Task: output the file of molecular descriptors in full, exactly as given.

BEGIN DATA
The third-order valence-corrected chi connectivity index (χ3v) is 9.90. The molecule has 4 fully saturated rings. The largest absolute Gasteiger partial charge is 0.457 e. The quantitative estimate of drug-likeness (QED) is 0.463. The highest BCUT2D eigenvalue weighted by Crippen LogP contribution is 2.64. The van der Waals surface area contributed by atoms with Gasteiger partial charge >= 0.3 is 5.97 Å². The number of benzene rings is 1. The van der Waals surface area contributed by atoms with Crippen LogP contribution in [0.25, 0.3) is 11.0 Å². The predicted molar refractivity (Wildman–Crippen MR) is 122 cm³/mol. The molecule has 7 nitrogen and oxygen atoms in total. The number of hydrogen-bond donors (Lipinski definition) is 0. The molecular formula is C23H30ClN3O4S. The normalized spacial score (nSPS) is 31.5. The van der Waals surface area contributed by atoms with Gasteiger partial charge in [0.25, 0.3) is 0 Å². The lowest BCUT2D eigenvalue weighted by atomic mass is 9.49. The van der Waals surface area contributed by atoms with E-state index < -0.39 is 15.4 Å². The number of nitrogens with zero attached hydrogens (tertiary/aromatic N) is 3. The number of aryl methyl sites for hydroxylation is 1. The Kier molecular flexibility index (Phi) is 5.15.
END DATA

The third-order valence-corrected chi connectivity index (χ3v) is 9.90. The molecule has 4 fully saturated rings. The largest absolute Gasteiger partial charge is 0.457 e. The quantitative estimate of drug-likeness (QED) is 0.463. The highest BCUT2D eigenvalue weighted by Crippen LogP contribution is 2.64. The van der Waals surface area contributed by atoms with Gasteiger partial charge >= 0.3 is 5.97 Å². The number of benzene rings is 1. The van der Waals surface area contributed by atoms with Crippen LogP contribution in [0.25, 0.3) is 11.0 Å². The predicted molar refractivity (Wildman–Crippen MR) is 122 cm³/mol. The molecule has 7 nitrogen and oxygen atoms in total. The number of hydrogen-bond donors (Lipinski definition) is 0. The molecular formula is C23H30ClN3O4S. The normalized spacial score (nSPS) is 31.5. The van der Waals surface area contributed by atoms with Gasteiger partial charge in [0.25, 0.3) is 0 Å². The lowest BCUT2D eigenvalue weighted by atomic mass is 9.49. The van der Waals surface area contributed by atoms with E-state index < -0.39 is 15.4 Å². The number of nitrogens with zero attached hydrogens (tertiary/aromatic N) is 3. The number of aryl methyl sites for hydroxylation is 1. The Kier molecular flexibility index (Phi) is 5.15.